I’ve owned my own editorial business for a decade. Working for yourself is hugely liberating: I make my own hours, set my own fees (for the most part), and choose my own clients.
The most difficult part revolves around money: the uncertainty of waiting for a paycheck, managing cash flow, and most of all, communicating the process with my family. My husband has a traditional job wherein he gets paid the same amount every two weeks, while I rely on my own special method of invoicing, follow-ups, and depositing checks the old fashioned way—waiting for an envelope to arrive and heading to the bank to stash it.
It used to be hugely stressful, until we saw a financial planner and set some ground rules that made each of us feel like active participants in our budgeting and goals.
Make one person the dedicated money manager. In this case, it’s my husband, who has a head for numbers. I have other strengths; math isn’t one of them. Delegating has spared us many fights.
Blind-copy your spouse on every invoice. This way, I’m not reminding him that I’m expecting $1,000 from a client he’s never heard of while he’s rushing out the door. He knows what’s coming in.
Use Google spreadsheets. Both of us have access to a spreadsheet where I plug in incoming money, and he notes whether an invoice has been paid. (Which helps me know when it’s time to follow up with a kindly, “Hey, remember to pay me!” email to a client.)
Set aside a time to talk money. And put it on a shared Google calendar. Most of our fights used to start while hustling somewhere. Suddenly I’d ask about a bill, he’d get frustrated, and I’d feel completely in the dark about our funds. Now, we review incoming checks and outgoing spending every month. (In our case, it’s Sunday afternoon, but do whatever works for your schedule.)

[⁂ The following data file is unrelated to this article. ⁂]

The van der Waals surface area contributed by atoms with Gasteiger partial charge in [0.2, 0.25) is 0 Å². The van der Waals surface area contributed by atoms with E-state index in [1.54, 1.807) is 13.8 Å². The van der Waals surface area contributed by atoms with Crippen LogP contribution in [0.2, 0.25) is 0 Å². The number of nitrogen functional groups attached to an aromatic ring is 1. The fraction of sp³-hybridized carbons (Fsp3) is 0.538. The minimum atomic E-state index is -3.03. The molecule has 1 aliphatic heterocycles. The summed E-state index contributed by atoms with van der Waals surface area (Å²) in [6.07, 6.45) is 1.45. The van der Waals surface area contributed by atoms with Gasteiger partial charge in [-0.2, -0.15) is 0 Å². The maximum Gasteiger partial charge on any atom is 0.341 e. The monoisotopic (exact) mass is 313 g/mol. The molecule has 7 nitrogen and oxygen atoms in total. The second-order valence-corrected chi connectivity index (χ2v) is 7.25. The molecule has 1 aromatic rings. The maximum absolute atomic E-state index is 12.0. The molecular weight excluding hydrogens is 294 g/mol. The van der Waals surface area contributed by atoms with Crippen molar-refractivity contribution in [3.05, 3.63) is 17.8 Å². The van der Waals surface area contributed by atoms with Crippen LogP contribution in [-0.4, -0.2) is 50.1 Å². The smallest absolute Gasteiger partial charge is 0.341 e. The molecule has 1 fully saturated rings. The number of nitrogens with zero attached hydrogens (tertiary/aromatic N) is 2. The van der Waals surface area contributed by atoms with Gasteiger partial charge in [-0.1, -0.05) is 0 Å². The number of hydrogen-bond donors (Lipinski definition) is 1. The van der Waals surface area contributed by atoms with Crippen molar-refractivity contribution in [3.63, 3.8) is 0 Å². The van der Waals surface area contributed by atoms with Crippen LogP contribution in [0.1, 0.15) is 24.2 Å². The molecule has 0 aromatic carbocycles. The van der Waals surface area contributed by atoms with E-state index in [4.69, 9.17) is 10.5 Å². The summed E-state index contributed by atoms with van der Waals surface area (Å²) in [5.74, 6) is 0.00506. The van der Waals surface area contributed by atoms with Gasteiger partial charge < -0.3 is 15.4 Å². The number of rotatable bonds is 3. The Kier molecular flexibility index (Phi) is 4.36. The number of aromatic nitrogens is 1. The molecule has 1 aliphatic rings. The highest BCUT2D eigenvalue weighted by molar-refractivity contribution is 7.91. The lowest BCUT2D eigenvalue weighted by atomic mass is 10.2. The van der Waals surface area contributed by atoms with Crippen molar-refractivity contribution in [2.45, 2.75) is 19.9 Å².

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Ask for objective advice. I’m the type of person who likes to say yes to everything. I’m a people-pleaser. (This trait is enhanced by small business ownership—when you generate your own income, it can be tough to say no.) My husband has a more objective mindset. If I’m on the fence about whether to take on a flat-fee project, he helps me calculate the hourly rate and whether it’s actually worth my time. Reviewing a client based on value instead of emotion has saved me from several dead-end jobs.
Have shared short-, mid- and long-range goals. Once we sat down with a financial planner and figured out the minimum I needed to make, it helped me feel we both had a stake in where anything extra might go: a college fund, retirement or—thank God—a basement renovation.
Keep a year’s worth of expenses in savings. I never know when work might dry up for a bit. Having a cushion has given me peace of mind—and saved me from nagging my husband about balancing our budget.